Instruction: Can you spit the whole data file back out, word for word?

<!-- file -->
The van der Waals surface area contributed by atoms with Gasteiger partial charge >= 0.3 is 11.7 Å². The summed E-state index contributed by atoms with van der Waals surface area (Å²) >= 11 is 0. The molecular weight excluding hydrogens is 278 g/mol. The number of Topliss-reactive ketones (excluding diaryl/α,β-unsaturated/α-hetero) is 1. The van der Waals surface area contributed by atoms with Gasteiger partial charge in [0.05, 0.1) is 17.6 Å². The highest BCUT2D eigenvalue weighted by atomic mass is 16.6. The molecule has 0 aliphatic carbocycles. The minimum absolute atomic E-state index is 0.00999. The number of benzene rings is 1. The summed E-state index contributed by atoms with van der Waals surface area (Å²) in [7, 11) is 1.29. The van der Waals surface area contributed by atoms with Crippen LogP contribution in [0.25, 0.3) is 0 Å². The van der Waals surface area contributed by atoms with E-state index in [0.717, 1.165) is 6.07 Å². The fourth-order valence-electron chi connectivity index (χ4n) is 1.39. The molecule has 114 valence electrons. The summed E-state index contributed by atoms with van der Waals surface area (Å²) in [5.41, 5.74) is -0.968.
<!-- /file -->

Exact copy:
The van der Waals surface area contributed by atoms with Gasteiger partial charge >= 0.3 is 11.7 Å². The summed E-state index contributed by atoms with van der Waals surface area (Å²) >= 11 is 0. The molecular weight excluding hydrogens is 278 g/mol. The number of Topliss-reactive ketones (excluding diaryl/α,β-unsaturated/α-hetero) is 1. The van der Waals surface area contributed by atoms with Gasteiger partial charge in [0.05, 0.1) is 17.6 Å². The highest BCUT2D eigenvalue weighted by atomic mass is 16.6. The molecule has 0 aliphatic carbocycles. The minimum absolute atomic E-state index is 0.00999. The number of benzene rings is 1. The summed E-state index contributed by atoms with van der Waals surface area (Å²) in [7, 11) is 1.29. The van der Waals surface area contributed by atoms with Crippen LogP contribution in [0.25, 0.3) is 0 Å². The van der Waals surface area contributed by atoms with E-state index in [0.717, 1.165) is 6.07 Å². The fourth-order valence-electron chi connectivity index (χ4n) is 1.39. The molecule has 114 valence electrons. The summed E-state index contributed by atoms with van der Waals surface area (Å²) in [5.41, 5.74) is -0.968.